In 2010 my life was working to a clear, definite point.  It was a time of transition but that transition’s nature felt solid.  The solidity fell to pieces in 2011, when many things happened.  These weren’t necessarily bad things; my graduation was one of them.  I am the first person in my family to obtain a four-year degree, a first-generation college student and, now, a first generation graduate student.  These are wonderful things.

And they are frightening things.  I am on my own now, further afield than any chick from the ancestral nest.  My friendships from undergrad, though they maintain in some ways thanks to modern technological convenience, have ended their arcs for now.  I need to build new relationships, I need to find new ways to occupy the world I’ve made for myself, and that others have made and will make for me.

It would be dishonest to not here mention the one arc still hanging from undergrad: the most frightening and the most wonderful thing of all about 2011.  She knows who she is, and to her I say thank you.  Thank you for staying in this story, even as it got messy.

For the rest of you, I wish you and all your ghosts a happy new year.

Friday reading

In case you’re not into A Serious Game, Samehat‘s tumblr recently brought to my attention Tokyo Scum Brigade’s fantastic writeup on the history of Lovecraft in Japanese literature and pop culture.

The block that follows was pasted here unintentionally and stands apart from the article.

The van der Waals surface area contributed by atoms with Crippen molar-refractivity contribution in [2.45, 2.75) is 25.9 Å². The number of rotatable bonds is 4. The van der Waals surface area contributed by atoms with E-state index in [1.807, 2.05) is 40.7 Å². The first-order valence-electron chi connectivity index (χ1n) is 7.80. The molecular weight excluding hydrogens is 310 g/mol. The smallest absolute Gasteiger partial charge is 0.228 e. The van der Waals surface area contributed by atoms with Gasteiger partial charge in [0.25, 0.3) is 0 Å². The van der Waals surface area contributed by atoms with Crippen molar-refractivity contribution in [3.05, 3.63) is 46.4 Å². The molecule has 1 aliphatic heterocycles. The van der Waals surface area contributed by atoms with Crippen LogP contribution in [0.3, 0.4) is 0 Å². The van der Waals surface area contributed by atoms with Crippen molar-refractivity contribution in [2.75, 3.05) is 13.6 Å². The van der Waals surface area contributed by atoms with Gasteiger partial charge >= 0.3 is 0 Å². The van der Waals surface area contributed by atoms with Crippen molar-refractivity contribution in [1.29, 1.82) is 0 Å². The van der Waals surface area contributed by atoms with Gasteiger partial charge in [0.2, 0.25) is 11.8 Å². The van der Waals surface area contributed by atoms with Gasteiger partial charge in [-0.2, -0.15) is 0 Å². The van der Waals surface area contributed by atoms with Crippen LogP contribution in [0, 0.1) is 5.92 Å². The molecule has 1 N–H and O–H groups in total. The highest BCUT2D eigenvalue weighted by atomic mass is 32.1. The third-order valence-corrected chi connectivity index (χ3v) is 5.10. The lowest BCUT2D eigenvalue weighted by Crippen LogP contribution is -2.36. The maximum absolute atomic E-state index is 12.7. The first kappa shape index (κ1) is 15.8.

…June 2010 saw the stars quake in ecstasy with the dual release of My Maid is an Amorphous Blob, the tale of a boy and his blob cosplaying Shoggoth, and The Magickal Girl R’lyeh Lulu, a return to form for tentacle rape and youth erotica.

Read it read it read it read it!

Hagrid Shrugged: On Class and Economics in Harry Potter

Hello, anyone visiting from the EC Word.  If you want more of an introduction to this blog, go here.  If you like to live dangerously, continue reading.

It has long been obvious to me that the Harry Potter series may be profitably read as an extended meditation on economic class and class mobility.  What is intriguing about this reading of the texts is that doing so provides not a single clear answer as to the nature of class dynamics and economics, likely because the themes are inadvertent on Rowling’s part.  But, by my way of thinking, that only makes them more honest.  So if you like, come along with me, and we shall together explore the myriad ways in which Harry Potter describes both the dream and the nightmare of the disintegration of economic class.

Michael What Are You Talking About This Is a Story of Magic and Wonder How Does Class Come into It

Well it’s quite simple, really.  A cursory glance at the Potter books should be enough to make the theme of class obvious.  The first antagonists of the series are the Dursleys, who are characterized almost entirely by their bourgeois excess.  The family’s insistence on propriety and material wealth is a characteristic of the materialistic upper-middle class; they are concerned only with doing what is right or what is expected, in the interest of appearing normal.  The final result of such an life, Rowling’s texts suggest, is Dudley, who is spoiled and cruel.

But the Dursleys are only comic-grotesque versions of the true villains of the series, Voldemort and his Death Eaters.  The Death Eaters are, by and large, degenerate aristocrats; this is also mostly true of the Slytherins, who remain quite malevolent even as exceptions like Snape and Malfoy garner our sympathy.  The Death Eaters are concerned with maintaining an oligarchic blood-purity over the wizarding world, a grim mirror of the Dursley’s own insistence on keeping up appearances.  But while the Dursleys only yield oafish Dudley, Voldemort’s designs yield death and destruction.

Stop Being Stupid, Michael